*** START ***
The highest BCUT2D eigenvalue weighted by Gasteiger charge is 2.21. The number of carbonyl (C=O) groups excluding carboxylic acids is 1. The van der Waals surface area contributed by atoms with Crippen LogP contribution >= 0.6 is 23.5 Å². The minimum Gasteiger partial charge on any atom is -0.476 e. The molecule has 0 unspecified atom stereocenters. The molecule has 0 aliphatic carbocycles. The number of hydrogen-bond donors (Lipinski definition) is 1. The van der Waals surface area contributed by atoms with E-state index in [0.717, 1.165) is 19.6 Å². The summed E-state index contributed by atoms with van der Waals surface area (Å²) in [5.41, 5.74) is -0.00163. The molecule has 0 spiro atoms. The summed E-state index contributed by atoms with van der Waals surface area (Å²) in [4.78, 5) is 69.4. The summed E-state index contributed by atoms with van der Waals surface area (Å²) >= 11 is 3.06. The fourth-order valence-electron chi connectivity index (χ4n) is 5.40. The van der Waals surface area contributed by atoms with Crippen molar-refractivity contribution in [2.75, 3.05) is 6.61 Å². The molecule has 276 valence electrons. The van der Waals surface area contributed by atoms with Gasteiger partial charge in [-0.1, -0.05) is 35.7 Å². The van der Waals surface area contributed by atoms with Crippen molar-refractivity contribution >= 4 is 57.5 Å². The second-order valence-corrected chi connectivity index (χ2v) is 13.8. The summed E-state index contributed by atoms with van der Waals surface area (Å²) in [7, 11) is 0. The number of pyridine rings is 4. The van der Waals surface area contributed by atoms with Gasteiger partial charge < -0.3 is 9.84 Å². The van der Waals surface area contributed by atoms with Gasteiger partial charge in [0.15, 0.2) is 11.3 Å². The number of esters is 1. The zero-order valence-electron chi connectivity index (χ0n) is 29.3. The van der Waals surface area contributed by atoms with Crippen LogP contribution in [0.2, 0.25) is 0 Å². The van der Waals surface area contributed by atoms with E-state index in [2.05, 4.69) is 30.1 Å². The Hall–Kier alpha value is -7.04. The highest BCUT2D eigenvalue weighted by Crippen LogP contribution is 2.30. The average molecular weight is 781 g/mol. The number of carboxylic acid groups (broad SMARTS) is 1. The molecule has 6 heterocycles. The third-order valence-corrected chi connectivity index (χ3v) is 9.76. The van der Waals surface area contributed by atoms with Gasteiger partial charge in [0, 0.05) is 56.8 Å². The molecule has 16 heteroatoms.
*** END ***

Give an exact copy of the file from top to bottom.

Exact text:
The highest BCUT2D eigenvalue weighted by Gasteiger charge is 2.21. The number of carbonyl (C=O) groups excluding carboxylic acids is 1. The van der Waals surface area contributed by atoms with Crippen LogP contribution >= 0.6 is 23.5 Å². The minimum Gasteiger partial charge on any atom is -0.476 e. The molecule has 0 unspecified atom stereocenters. The molecule has 0 aliphatic carbocycles. The number of hydrogen-bond donors (Lipinski definition) is 1. The van der Waals surface area contributed by atoms with E-state index in [0.717, 1.165) is 19.6 Å². The summed E-state index contributed by atoms with van der Waals surface area (Å²) in [5.41, 5.74) is -0.00163. The molecule has 0 spiro atoms. The summed E-state index contributed by atoms with van der Waals surface area (Å²) in [4.78, 5) is 69.4. The summed E-state index contributed by atoms with van der Waals surface area (Å²) >= 11 is 3.06. The fourth-order valence-electron chi connectivity index (χ4n) is 5.40. The van der Waals surface area contributed by atoms with Crippen molar-refractivity contribution in [2.75, 3.05) is 6.61 Å². The molecule has 276 valence electrons. The van der Waals surface area contributed by atoms with Gasteiger partial charge in [-0.1, -0.05) is 35.7 Å². The van der Waals surface area contributed by atoms with Crippen molar-refractivity contribution >= 4 is 57.5 Å². The second-order valence-corrected chi connectivity index (χ2v) is 13.8. The summed E-state index contributed by atoms with van der Waals surface area (Å²) in [7, 11) is 0. The number of pyridine rings is 4. The van der Waals surface area contributed by atoms with Gasteiger partial charge < -0.3 is 9.84 Å². The van der Waals surface area contributed by atoms with Gasteiger partial charge in [0.15, 0.2) is 11.3 Å². The number of esters is 1. The zero-order valence-electron chi connectivity index (χ0n) is 29.3. The van der Waals surface area contributed by atoms with Crippen LogP contribution in [0.2, 0.25) is 0 Å². The van der Waals surface area contributed by atoms with E-state index in [2.05, 4.69) is 30.1 Å². The Hall–Kier alpha value is -7.04. The highest BCUT2D eigenvalue weighted by Crippen LogP contribution is 2.30. The average molecular weight is 781 g/mol. The number of carboxylic acid groups (broad SMARTS) is 1. The molecule has 6 heterocycles. The third-order valence-corrected chi connectivity index (χ3v) is 9.76. The van der Waals surface area contributed by atoms with Gasteiger partial charge in [0, 0.05) is 56.8 Å². The molecule has 16 heteroatoms.